Coca Cola brand Mt Franklin cops a mountain of criticism for opposing recycling initiaitive. Social media overdrive response.

Often things look a bit, erm, off kilter in the remote wilds of the Northen Territory, but this time it’s the city slickers not making any sense. OK a quick summary of where we’re at with this:  The Northern Territory recently established a 10 cent recycle refund on bottles and cans, an approach which has been helpful in other States in reducing pollution. Sounds like a bonza Coca Cola though its bottled water brand Mt Franklin, says not.

In what might prove to be an ill considered response, Coca Cola through Mount Franklin is opting to sue the Northern Territory government for establishing this “cash for cans” scheme. NT Chief Minister, Terry Mills, said the Government would fight the legal challenge in the interests of consumers, the recycling industry and the Territory as a whole.

“Today Coca-Cola has followed through with a threat it has made since the Container Deposit Scheme was first introduced in the Northern Territory – I have instructed our lawyers to prepare immediately to fight this challenge in Court,” Mr Mills said. “ Territory families now utilise it daily as a means of reward-based recycling…More than 35.5 million containers have been processed through the scheme since 3 January 2012”.

Let’s let the venerable Crikey lay it all out in their usually tongue deep in cheek style:

You get the idea…unsurprisingly Coca Cola’s action has not exactly endeared it to those of us who actually prefer their planet a little less strewn with plastic waste. And there a quite a lot who feel that way…over 11,000 so far according to a social media campaign being run through the platform. Witness the response on the Facebook site of Coca Cola’s bottled water brand Mt Franklin – it’s quite something…when I logged on about three hours ago there were hundreds of messages criticizing the company for its stance…so many that I simply could scroll through them all. I looked for an official response posting, or indeed any posting from the corporation, but either there was none, or it was completely overwhelmed.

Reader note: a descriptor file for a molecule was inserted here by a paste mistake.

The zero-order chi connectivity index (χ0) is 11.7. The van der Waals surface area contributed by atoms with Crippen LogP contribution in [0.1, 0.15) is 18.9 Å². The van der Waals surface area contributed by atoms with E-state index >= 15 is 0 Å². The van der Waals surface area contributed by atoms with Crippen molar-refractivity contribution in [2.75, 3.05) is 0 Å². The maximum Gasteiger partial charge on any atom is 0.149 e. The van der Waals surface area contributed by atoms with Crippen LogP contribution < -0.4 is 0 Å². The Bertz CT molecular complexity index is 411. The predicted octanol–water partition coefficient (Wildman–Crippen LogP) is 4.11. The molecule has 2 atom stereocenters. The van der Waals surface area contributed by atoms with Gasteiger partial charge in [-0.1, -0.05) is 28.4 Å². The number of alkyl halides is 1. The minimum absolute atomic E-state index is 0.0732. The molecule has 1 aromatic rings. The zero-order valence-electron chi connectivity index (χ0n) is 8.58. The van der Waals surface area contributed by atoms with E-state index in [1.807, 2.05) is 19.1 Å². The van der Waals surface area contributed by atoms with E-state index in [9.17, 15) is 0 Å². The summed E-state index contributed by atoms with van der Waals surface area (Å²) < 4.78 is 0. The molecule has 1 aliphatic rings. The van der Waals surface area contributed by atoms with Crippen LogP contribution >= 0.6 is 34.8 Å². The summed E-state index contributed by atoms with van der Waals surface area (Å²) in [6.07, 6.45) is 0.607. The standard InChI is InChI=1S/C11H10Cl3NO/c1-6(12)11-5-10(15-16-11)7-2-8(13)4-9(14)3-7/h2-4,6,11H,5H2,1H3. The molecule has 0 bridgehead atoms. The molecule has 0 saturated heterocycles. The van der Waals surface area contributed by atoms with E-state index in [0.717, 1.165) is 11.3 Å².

Boy those angry consumers can get busy. But so can the corporates. When I logged onto the Facebook site just a few hour later, all the old messages had gone!  Those poor poor people at Mt Franklin’s social media agency must be wearing themselves ragged trying to stay ahead of the necessary deletions….they’d been busy adding happy positive posts about anything but recycling, however the new posts were again being swamped by new protest posts. Watching this fascinating power struggle unfold in real time made me wonder how the drones in the social media agency will sleep tonight knowing they have been actively quelling the validly concerned voices of their clients customers…much in the spirit of any totalitarian response to free speech.

What irony given that Mt Franklin created an admirably thinner plastic for its bottles (the lightest 600mL water bottle produced in Australia) which, in keeping with it’s ‘pure, green(washed)’ brand values is heavily featured in its site and on youtube. Exactly what’s so threatening about the NT’s recycling program that Coca Cola would do so much damage to one of its brands remains somewhat obscure.


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